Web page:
• Sustained Glissando

Screen Shot 2014-10-02 at 15.44.312014 marks the tenth anniversary of one of the most remarkable publishing ventures in Polish music.
Glissando magazine has ploughed its own furrow determinedly since 2004, despite a few rocky moments around 2008.  It has produced an average of two issues per year, in an A4 format, on no-nonsense matt paper and eschewing colour temptations except everything on the chart between black to white.  Its design is quirky (characteristically Polish) and often reminds me of a cross between underground literature (but of a much higher print quality) and art movements of decades ago.  The most recent issue (no.24) has gone glossy without losing its character.  The contents are listed at the end of this post.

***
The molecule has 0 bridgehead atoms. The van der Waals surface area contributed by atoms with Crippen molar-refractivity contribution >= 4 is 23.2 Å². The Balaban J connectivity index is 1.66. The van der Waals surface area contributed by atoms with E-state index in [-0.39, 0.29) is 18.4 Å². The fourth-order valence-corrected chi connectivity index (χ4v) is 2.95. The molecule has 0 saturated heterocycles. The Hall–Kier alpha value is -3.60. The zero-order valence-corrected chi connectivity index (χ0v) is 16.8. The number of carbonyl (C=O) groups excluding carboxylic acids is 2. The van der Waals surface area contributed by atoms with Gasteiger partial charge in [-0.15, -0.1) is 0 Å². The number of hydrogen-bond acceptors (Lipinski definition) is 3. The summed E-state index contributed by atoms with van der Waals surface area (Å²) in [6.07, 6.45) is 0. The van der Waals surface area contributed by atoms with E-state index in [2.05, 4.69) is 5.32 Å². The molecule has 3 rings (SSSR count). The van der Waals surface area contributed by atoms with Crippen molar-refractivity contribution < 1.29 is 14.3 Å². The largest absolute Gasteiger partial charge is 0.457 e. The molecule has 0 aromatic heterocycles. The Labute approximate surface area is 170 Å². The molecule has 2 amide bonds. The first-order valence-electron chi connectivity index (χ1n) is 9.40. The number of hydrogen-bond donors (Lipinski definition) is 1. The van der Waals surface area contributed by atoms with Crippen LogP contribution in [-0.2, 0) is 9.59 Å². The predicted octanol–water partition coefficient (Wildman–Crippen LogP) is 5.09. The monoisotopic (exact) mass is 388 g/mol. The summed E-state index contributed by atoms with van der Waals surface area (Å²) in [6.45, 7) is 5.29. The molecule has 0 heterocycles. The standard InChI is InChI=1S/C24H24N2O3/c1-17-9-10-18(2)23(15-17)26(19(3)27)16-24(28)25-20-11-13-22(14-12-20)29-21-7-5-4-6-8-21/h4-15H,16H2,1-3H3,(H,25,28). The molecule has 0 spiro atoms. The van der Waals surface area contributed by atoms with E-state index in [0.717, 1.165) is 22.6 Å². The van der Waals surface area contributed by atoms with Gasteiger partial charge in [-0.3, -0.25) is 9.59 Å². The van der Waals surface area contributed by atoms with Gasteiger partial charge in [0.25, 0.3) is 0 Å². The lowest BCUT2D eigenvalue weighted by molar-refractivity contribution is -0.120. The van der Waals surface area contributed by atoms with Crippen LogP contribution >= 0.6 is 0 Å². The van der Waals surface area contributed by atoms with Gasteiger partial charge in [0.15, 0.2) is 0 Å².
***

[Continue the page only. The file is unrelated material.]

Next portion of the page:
The intent of Glissando has been clear from the start: to provide an alternative to mainstream music journalism and musicology.  It has done so by stressing what is going on in the work of composers and writers in their 20s and 30s and by giving a main focus to each issue (but not to the exclusion of all else).  As you can see from the banner headings given below, there was an early emphasis on music in other countries, on broader issues and concepts, and on digging into the past.  This has been nuanced over the years, with certain themes recurring, notably the exploration of sound and space.  The next issue (no.25, edited by Antoni Michnik) is called ‘Manifestos’ while the one after that (no.26, edited by Krzysztof B. Marciniak) returns to a familiar topic, ‘Soundscape’.